Wednesday, April 21, 2010

My Life With Comic Books: Part # 83

Cast of Characters:
Paul: age 37
Mal: my wife


We had successfully purchased a 20,000 square foot commercial building in Worcester in a great, safe area, on the third busiest street in the city. My friends, Jim Stoll and his wife, Patty, had worked hard for over three weeks to demolish the existing office partitions, clean out all of the debris, build a huge work platform (so we would have a clear sight-line of the entire retail floor from the cash register position), and painted the huge cement floor. It was now ready for us to move into.

I originally intended to move into this new location a little at a time so I wouldn’t disrupt my business at my original location and planned to start by moving in the entire inventory from my “back room.” Then the important store inventory would be moved a little at a time until everything was done. Because I needed every penny of sales in order to pay for all of the new expenses of buying this new building and getting it prepared to open, I didn’t want to lose any days of retailing at my old location. Neither did I want to inconvenience any of my loyal customers. They were all accustomed to my stable store hours of operation. The store was open seven days a week and three hundred and sixty three days each year (We were closed only on Christmas and Thanksgiving). I didn’t want to close my store.

So, one Sunday afternoon I rented a truck and many of my loyal friends came to the store and began to fill up the truck with my back-room inventory, shelves, tables, and supplies. Paul Dinsdale, Stanley Hosmer, Daryll Hunt, Chris Ball, Jose Rivera, David Hartwell, Kevin Simpson, and a few others helped me. We all took turns waiting on customers while the rest of us carried boxes to the truck. My cousin Steven and his buddy, Chris, also came to help us. Business was always good on Sundays but by about 4:00PM it had slowed down so we began to pack up all of the new comic books from the display racks and the new comic books that we were “holding” for our customers as part of our subscription service. I was nervous about doing this because I would have felt bad if a customer made a special trip to my store to pick up his weekly comic book shipment and the comics were packed away in a truck.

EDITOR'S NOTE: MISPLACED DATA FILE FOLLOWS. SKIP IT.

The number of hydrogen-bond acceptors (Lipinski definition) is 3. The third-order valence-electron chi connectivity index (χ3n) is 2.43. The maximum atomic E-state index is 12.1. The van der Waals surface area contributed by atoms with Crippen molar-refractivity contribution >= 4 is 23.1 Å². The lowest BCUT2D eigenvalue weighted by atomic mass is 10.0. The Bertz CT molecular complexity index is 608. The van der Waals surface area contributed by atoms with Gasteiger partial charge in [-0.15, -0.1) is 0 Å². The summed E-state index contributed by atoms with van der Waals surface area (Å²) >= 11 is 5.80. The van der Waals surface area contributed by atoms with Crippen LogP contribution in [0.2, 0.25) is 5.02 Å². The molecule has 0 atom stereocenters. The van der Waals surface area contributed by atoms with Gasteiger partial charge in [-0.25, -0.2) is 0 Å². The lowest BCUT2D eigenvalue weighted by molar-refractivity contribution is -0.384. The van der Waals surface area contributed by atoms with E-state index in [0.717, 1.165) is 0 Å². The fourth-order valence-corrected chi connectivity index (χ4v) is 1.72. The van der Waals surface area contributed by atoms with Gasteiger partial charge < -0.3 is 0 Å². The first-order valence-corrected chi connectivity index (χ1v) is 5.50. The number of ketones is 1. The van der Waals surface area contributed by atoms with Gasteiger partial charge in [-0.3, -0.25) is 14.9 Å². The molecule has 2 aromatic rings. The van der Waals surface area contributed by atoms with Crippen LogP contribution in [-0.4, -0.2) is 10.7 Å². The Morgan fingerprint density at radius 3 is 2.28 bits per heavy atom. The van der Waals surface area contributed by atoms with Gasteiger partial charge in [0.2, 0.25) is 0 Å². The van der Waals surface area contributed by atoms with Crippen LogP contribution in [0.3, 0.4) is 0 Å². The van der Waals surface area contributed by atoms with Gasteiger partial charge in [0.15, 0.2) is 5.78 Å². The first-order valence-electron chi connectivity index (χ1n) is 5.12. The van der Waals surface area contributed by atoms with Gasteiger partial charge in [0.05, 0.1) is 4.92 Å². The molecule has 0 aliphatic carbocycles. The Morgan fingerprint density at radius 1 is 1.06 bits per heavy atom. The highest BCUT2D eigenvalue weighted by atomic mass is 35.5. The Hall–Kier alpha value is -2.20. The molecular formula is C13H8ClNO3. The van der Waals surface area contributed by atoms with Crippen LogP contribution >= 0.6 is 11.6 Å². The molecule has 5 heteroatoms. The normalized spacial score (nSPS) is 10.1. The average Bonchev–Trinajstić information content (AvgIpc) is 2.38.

I wanted to be able to close my store on Sunday in my old location and be open for business the next morning in the new and improved location on Park Avenue. We had been telling our customers to expect the move soon, and we had signs prepared to alert them about the move. We certainly didn’t want anyone to think we had just gone out of business. My faithful friends worked late into the evening and got everything into the new store but I was left with the job of setting up most of the store, unpacking the boxes of product, and arranging the displays. Jim Stoll had built all new comic book display racks and he had securely fastened them to the wall. Ten new glass display showcases had been previously ordered and they were placed on the newly built platform. My cousin Steven cleaned the glass and installed the shelves. Knowing I’d have to get back to the store by 6:00 a.m. to finish up enough to open again by 10:00 a.m., I finally went home at 2:00 a.m., exhausted. The store wasn’t very well organized, but we opened up for business as scheduled. Many of our customers were shocked that we were able to completely move the whole store in one evening.

Next chapter: Our product, “Classic Toys Trading Cards” causes friction between Brian and I.
Pictures: Our old store location and our new store location.

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